[Ord. No. 2601, 2-28-2017]
Provisions of this Chapter shall apply to all residential and non-residential site alterations. These requirements are in addition to, and do not replace or supersede, any other applicable stormwater regulations established under State law and approval or exemption from these requirements does not constitute approval or exemption from stormwater management regulations established under State law or from other applicable local, State or Federal regulations.
Grandfather Provisions. This Chapter shall not apply to the following activities:
Work consisting of the repair or maintenance of any lawful use of land that is zoned and approved for such use on or before the effective date of this Chapter.
Existing development and ongoing land disturbance activities, including, but not limited to, existing agriculture, silviculture, landscaping, gardening and lawn maintenance, except that new development or land disturbance activities on such properties will be subject to all applicable zoning and buffer requirements.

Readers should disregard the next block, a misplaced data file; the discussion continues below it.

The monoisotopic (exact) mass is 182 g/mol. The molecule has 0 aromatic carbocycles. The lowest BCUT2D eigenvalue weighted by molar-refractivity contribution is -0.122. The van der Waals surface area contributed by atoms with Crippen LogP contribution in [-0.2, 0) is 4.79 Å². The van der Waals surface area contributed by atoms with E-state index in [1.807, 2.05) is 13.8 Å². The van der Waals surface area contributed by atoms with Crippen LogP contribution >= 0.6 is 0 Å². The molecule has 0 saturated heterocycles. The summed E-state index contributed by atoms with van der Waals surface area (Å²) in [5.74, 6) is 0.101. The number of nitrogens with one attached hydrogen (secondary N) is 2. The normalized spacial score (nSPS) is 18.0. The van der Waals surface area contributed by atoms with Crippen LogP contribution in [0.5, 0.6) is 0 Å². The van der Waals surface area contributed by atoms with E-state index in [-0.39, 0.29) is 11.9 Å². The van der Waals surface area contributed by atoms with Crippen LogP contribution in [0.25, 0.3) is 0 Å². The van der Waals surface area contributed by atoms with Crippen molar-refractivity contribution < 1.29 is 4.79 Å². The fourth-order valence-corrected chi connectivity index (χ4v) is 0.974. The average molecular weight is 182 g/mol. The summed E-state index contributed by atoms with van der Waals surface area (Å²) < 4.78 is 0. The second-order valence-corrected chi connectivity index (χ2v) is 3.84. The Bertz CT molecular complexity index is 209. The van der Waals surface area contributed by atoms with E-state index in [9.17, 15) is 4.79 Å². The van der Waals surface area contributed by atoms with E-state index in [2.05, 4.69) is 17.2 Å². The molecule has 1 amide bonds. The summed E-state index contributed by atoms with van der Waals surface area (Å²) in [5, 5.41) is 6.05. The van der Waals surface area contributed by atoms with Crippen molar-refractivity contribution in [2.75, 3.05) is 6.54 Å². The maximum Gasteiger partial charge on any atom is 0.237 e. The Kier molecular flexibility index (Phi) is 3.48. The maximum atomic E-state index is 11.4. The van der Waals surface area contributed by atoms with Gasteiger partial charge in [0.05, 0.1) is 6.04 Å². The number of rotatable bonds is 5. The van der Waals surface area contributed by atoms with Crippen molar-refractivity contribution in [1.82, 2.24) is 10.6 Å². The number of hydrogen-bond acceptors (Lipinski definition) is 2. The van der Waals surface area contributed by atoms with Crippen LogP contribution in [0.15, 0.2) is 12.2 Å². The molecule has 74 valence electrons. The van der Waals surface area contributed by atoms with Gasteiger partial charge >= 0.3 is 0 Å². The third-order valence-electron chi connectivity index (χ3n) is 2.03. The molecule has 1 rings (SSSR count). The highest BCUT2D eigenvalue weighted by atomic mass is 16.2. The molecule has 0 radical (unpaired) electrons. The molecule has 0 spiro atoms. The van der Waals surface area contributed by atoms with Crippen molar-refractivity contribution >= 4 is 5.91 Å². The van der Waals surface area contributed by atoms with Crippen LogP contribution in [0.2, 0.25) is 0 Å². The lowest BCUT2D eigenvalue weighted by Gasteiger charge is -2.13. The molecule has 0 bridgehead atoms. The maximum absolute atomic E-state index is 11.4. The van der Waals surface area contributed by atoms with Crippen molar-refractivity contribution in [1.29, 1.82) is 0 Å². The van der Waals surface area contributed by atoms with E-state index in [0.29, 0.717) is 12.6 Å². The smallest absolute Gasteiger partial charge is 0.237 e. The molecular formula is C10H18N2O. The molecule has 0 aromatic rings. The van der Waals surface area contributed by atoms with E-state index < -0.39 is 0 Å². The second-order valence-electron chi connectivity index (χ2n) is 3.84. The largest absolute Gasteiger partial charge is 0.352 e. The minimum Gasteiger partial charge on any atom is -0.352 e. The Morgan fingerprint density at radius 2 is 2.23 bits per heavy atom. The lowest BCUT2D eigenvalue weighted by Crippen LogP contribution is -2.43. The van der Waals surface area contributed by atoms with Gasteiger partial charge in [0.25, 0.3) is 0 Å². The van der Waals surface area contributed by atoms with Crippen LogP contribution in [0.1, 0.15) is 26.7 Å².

Any land development activity that is under construction, fully approved for development, scheduled for permit approval or has been submitted for approval as of the effective date of this Chapter.
Land development activity that has not been submitted for approval, but that is part of a larger master development plan, such as for an office park or other phased development that has been previously approved within two (2) years of the effective date of this Chapter.
Exemptions. The following specific activities are exempt from this Chapter. Exemption of these activities does not constitute an exemption for any other activity proposed on a property.
Activities for the purpose of building one (1) of the following:
A stream crossing by a driveway, transportation route or utility line;
Public water supply intake or public wastewater structures or stormwater outfalls;
Intrusions necessary to provide access to a property;